1. BobbyG says:

    “If you believe ACA’s 2,700 pages was long”
    __

    I believe it’s 906 pages long. No, I KNOW that; I have a copy.

    ” viable single-payer bill”

    It’s already written. 30 pages long.

  2. Dr. Mike says:

    Single payer would not in and of itself face any constitutional challenges. People object when things are taken away, not when given. Yes there will be new taxes to pay for it, but even PPACA would have fared better had they just called it a new tax on every citizen with an offset/credit for having insurance.
    Even though I prefer that the problem of the uninsured be solved by some mechanism of actually providing the care instead of just purchasing insurance on their behalf, I would find at least on benefit in single payer – since everyone coming into the office would have the same insurance, I would get to fire all the non-compliant patients as there would still be more left than I could possible care for.

  3. Words of wisdom rather than wishful thinking.

  4. So, to summarize, we are expected to just forgo what is clearly an optimal (and constitutional) solution, because “political pros” are fatigued (not fatigued enough to stop running and collecting bribes, obviously) and people that make wheelchairs or otherwise profit from sickness, have a need to continue stealing from the public. What country is this again?
    I thought this was America. Wishful thinking, I guess…..

Leave a Reply

FROM THE VAULT

The Power of Small Why Doctors Shouldn't Be Healers Big Data in Healthcare. Good or Evil? Depends on the Dollars. California's Proposition 46 Narrow Networking
MASTHEAD STUFF

MATTHEW HOLT
Founder & Publisher

JOHN IRVINE
Executive Editor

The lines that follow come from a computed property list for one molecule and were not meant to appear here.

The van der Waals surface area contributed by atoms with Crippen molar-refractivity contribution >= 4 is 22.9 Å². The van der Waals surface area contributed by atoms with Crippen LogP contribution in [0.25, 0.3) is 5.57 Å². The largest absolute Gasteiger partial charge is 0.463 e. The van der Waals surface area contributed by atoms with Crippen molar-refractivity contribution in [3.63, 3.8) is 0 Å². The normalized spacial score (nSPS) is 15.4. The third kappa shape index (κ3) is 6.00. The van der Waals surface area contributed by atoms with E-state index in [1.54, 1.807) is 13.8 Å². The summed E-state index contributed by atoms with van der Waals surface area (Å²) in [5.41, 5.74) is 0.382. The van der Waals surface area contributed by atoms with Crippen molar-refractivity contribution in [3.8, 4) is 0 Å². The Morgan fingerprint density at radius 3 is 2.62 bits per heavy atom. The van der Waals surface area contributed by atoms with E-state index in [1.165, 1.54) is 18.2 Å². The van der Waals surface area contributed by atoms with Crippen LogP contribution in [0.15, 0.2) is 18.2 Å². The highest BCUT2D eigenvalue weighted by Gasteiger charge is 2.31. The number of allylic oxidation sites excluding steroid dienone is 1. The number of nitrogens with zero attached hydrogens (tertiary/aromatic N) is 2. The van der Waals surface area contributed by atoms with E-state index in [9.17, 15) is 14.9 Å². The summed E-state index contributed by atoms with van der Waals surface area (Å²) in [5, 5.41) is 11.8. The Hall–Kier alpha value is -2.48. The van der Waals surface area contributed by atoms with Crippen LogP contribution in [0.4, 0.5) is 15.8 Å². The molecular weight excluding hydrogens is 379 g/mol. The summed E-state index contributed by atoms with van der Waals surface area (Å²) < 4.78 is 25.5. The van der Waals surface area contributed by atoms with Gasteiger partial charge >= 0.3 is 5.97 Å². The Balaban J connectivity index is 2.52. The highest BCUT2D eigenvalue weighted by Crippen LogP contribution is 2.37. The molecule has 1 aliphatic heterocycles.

JONATHAN HALVORSON
Editor

JOE FLOWER
Contributing Editor

MICHAEL MILLENSON
Contributing Editor

ALEX EPSTEIN
Director of Digital Media

MICHELLE NOTEBOOM Business Development

MUNIA MITRA, MD
Clinical Medicine

Vikram Khanna
Editor-At-Large, Wellness

THCB FROM A-Z

FOLLOW US ON TWITTER
@THCBStaff

WHERE IN THE WORLD WE ARE

The Health Care Blog (THCB) is based in San Francisco. We were founded in 2004 by Matthew Holt and John Irvine.

MEDIA REQUESTS

Interview Requests + Bookings. We like to talk. E-mail us.

BLOGGING
Yes. We're looking for bloggers. Send us your posts.

STORY TIPS
Breaking health care story? Drop us an e-mail.

CROSSPOSTS

We frequently accept crossposts from smaller blogs and major U.S. and International publications. You'll need syndication rights. Email a link to your submission.

WHAT WE'RE LOOKING FOR

Op-eds. Crossposts. Columns. Great ideas for improving the health care system. Pitches for healthcare-focused startups and business.Write ups of original research. Reviews of new healthcare products and startups. Data-driven analysis of health care trends. Policy proposals. E-mail us a copy of your piece in the body of your email or as a Google Doc. No phone calls please!

THCB PRESS

Healthcare focused e-books and videos for distribution via THCB and other channels like Amazon and Smashwords. Want to get involved? Send us a note telling us what you have in mind. Proposals should be no more than one page in length.

HEALTH SYSTEM $#@!!!
If you've healthcare professional or consumer and have had a recent experience with the U.S. health care system, either for good or bad, that you want the world to know about, tell us about it. Have a good health care story you think we should know about? Send story ideas and tips to editor@thehealthcareblog.com.

REPRINTS Questions on reprints, permissions and syndication to ad_sales@thehealthcareblog.com.

WHAT WE COVER

HEALTHCARE, GENERAL

Affordable Care Act
Business of Health Care
National health policy
Life on the front lines
Practice management
Hospital managment
Health plans
Prevention
Specialty practice
Oncology
Cardiology
Geriatrics
ENT
Emergency Medicine
Radiology
Nursing
Quality, Costs
Residency
Research
Medical education
Med School
CMS
CDC
HHS
FDA
Public Health
Wellness

HIT TOPICS
Apple
Analytics
athenahealth
Electronic medical records
EPIC
Design
Accountable care organizations
Meaningful use
Interoperability
Online Communities
Open Source
Privacy
Usability
Samsung
Social media
Tips and Tricks
Wearables
Workflow
Exchanges

EVENTS

TedMed
HIMSS South x South West
Health 2.0
WHCC
AHIP
AHIMA
Log in - Powered by WordPress.